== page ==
The present study investigated the prevalence and the type of pulmonary impairment observed among the flour mill workers. We found 27.7% (n=15) of the workers develop restrictive type of lung disorder while 11.1% (n=6) develop obstructive type of lung disease. On the other hand, there were only two control subjects (3.7%) that showed an obstructive type of lung disorder. Hence, the prevalence of obstructive and restrictive lung diseases was higher in exposed group than in control group. The plausible explanation for the increased prevalence of restrictive lung impairment in exposed group is mainly due to flour dust that reacts with lymphoid and connective tissue in the terminal and respiratory bronchioles and interstitial inflammatory cells.
The results of spirometry done by  showed that both controls and mill workers develop lung abnormality. Flour mill workers had five times lung function abnormalities compared to the controls. Similar study showed that workers exposed to flour dust have developed chronic bronchial irritation, which is responsible for the restrictive plus obstructive type of diseases. A study conduct by  showed that ventilatory impairments of lung function of flour mill workers were pure restriction and mixed type. Similarly, a study by  found that prevalence of ventilatory impairment showed airflow obstruction and restrictive defect were much higher in cases than in controls. This means our study revealed that all lung volumes and flow rates, i.e., FVC, FEV1, FEV1 /FVC, FEF25%%, and PEFR, showed statistically significant reductions in the mean values in the flour mill workers as compared to their matched controls.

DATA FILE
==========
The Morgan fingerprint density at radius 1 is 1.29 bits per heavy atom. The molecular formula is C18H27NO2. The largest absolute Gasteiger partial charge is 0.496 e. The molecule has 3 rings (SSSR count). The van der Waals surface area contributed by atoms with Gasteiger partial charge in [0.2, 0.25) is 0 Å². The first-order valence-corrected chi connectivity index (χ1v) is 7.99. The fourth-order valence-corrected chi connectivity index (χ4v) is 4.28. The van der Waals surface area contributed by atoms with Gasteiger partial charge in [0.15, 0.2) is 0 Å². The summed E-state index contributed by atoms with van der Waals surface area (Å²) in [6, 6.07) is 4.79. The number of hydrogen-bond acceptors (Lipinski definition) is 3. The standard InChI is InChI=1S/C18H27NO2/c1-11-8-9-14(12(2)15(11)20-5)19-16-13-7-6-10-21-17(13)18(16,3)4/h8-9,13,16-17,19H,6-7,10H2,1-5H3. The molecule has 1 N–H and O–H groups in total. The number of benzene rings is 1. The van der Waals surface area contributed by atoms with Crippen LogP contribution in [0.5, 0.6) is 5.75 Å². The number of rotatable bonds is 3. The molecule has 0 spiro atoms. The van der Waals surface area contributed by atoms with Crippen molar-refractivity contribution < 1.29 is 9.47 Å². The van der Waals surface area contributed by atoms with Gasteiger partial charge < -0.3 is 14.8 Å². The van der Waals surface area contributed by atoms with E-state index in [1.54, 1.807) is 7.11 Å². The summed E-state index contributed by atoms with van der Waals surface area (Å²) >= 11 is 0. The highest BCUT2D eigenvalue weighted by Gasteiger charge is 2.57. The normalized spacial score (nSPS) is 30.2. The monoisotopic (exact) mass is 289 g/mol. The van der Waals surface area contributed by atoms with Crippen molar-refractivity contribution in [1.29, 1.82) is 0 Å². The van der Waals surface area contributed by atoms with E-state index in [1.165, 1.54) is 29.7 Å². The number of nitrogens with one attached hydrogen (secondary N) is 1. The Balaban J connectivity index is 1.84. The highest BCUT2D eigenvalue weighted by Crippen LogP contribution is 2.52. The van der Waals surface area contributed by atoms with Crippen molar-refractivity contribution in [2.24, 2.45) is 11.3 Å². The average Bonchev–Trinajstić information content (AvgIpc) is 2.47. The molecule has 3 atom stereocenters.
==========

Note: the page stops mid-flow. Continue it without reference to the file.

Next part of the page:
The findings of the present study were in line with others  who reported a decrease in PEFR and association between duration of exposure and pulmonary function change. The longer summative time of exposure to flour dust was associated with reduced spirometric values compared to the controls . Highly significant decrement in PEFR in flour mill workers may suggest the involvement and impairment of the larger airways. This may be due to irritative effect of flour dust causing hypertrophy of mucosal cells with increased secretion of mucous, a cause of obstruction to the exhaled air. PEFR is persistently low and represents collapsing of large airways.